Twenty20 internationals (3): India 0, South Africa 2
One-day internationals (5): India 2, South Africa 3
Test matches (4): India 3, South Africa 0
This tour hardly needed hype, but there were some pretty good ingredients nonetheless: revenge, status, and a proud unbeaten record. The former BCCI president Narayanaswami Srinivasan's unilateral decision to slash India's last visit to South Africa, in 2013-14, from a full tour to the bare bones of two Tests and three one-day internationals still left a bitter taste. India were fired up too. Virat Kohli's demonstrative love of Test cricket made a refreshing change from M. S. Dhoni's apparent indifference, and he spoke often in the lead-up about the importance of toppling the best team in the world, and ending South Africa's eight-year record of 15 consecutive unbeaten series away from home, stretching back to 2007 in Pakistan.
And when they did end it, with a victory in the Third Test at Nagpur as emphatic as in the First at Mohali, Kohli could not disguise his anger that so much attention was focused on the pitch, which offered spectacular turn for the spinners from about half an hour after the toss. His emotions understandably clouded his judgment, for the surface demanded scrutiny; that some of it was ill-informed, and based on even stronger emotions, was unfortunate. Kohli grew frustrated, and team director Ravi Shastri stroppy.
The majority of the media, including the Indian contingent, were critical of the ploy of preparing a dry and broken surface, but it was the flurry of social-media sarcasm from former players, notably Australians and Englishmen watching from afar, which set Shastri off. "To hell with five-day Tests," he ranted. The South Africans, meanwhile, stuck to their pre-tour pledge and didn't murmur a word of dissent, even through gritted teeth. But for four days of rain in Bangalore, they knew they could easily have been whitewashed.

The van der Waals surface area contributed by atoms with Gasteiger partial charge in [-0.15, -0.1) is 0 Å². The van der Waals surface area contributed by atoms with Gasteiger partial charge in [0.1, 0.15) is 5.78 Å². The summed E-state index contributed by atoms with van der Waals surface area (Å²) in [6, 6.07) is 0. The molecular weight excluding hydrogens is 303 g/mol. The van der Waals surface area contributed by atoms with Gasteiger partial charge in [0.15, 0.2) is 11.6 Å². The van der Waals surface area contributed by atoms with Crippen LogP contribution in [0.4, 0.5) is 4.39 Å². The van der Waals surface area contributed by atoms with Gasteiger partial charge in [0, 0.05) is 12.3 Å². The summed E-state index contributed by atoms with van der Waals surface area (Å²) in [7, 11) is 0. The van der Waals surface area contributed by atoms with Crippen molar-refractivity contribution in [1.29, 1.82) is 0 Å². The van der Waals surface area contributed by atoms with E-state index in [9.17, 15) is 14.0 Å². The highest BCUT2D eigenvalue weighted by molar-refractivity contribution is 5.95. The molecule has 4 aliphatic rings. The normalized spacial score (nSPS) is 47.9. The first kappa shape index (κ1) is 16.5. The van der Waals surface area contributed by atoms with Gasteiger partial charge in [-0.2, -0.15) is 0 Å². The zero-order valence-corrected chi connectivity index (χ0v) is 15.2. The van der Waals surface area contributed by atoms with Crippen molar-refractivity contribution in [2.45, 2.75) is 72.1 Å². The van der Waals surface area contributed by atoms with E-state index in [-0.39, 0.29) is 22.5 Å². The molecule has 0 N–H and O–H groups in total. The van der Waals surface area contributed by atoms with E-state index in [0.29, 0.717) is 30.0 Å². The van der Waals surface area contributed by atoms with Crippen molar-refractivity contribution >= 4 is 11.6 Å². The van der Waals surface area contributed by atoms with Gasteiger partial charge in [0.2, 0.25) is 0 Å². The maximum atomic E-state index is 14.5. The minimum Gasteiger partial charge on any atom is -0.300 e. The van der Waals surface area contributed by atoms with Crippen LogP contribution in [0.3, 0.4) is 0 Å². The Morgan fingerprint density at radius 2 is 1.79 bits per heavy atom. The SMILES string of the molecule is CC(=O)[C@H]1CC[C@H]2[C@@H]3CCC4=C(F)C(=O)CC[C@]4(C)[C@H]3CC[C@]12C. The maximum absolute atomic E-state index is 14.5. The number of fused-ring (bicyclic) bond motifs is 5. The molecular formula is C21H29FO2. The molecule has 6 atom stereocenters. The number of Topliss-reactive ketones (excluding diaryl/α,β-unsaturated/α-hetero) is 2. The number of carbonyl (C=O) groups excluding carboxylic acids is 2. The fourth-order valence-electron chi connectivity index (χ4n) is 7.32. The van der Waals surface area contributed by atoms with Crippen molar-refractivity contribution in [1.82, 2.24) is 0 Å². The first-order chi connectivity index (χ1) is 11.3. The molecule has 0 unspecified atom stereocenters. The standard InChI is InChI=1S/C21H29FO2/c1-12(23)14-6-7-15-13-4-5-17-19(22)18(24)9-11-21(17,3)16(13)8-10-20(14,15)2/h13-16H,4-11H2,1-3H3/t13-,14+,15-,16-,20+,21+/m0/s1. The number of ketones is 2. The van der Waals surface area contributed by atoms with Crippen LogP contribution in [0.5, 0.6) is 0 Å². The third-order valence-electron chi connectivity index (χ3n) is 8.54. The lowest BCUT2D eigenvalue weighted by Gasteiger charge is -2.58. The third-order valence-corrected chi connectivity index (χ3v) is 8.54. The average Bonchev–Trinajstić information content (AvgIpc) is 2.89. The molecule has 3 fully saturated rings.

India's victories in the First and Third Tests were both achieved inside three days, just like their previous three home Tests, way back in 2013 (two against West Indies, one against Australia). Since 1950, when all Tests have been scheduled for four or more days, no side had previously enjoyed more than three successive three-day home wins. It was no great surprise that India utilised home advantage - most countries do - but they did so to a rare extreme.
They also batted, bowled and fielded better than South Africa, a simple fact easily forgotten amid the bluster. But, rightly or wrongly, there was no semblance of the fair contest between bat and ball (which many irate South Africans and self-proclaimed Test purists seemed to think was enshrined in some constitution). After the Third Test, match referee Jeff Crowe reported the Nagpur pitch as poor, and the BCCI appealed against his verdict. Two weeks later that was rejected by the ICC, and both the board and the Vidarbha Cricket Association received an official warning.
It left some tricky questions. Do the BCCI have a responsibility to care about anything other than the result? Can India, who were helped considerably by winning all four tosses, win series abroad - particularly in England, Australia and South Africa - with such an approach on home soil? That said, in the final Test at Delhi they showed they could still prevail on more traditional pitches.
Emotional or not, Kohli was right to be frustrated, because there were some outstanding performances from his players. Conditions may have been helpful, but it would be harsh to place an asterisk next to the figures of off-spinner Ravichandran Ashwin (Man of the Series for his 31 wickets at 11) and slow left-armer Ravindra Jadeja (23 at ten). Even Amit Mishra's moderate leg-spin collected seven wickets at 17. The trio accounted for all but eight of the South African wickets claimed by Indian bowlers.
Only four half-centuries were scored in the first three Tests, two of them by A. B. de Villiers, a statistic bandied around by some of the South Africans as justification for their inadequacy. "It's not only us who have struggled," said the captain and coaches, missing the point that cricket isn't about scoring fifties or hundreds, but scoring more runs than your opponents. India tidied that one up anyway, when Ajinkya Rahane made a century in each innings at Delhi.
Kohli added 88 in one of the most fluent innings of the series, and became the first captain to lift the new Freedom Trophy, dedicated to Mahatma Gandhi and Nelson Mandela. It was all a far cry from the high-quality entertainment served up during the preceding limited-overs matches, in which - contrary to predictions - South Africa prevailed in both formats. The 50-over series went down to the last game in Mumbai, where three South Africans smashed centuries in a total of 438, to the undisguised fury of that man Shastri.
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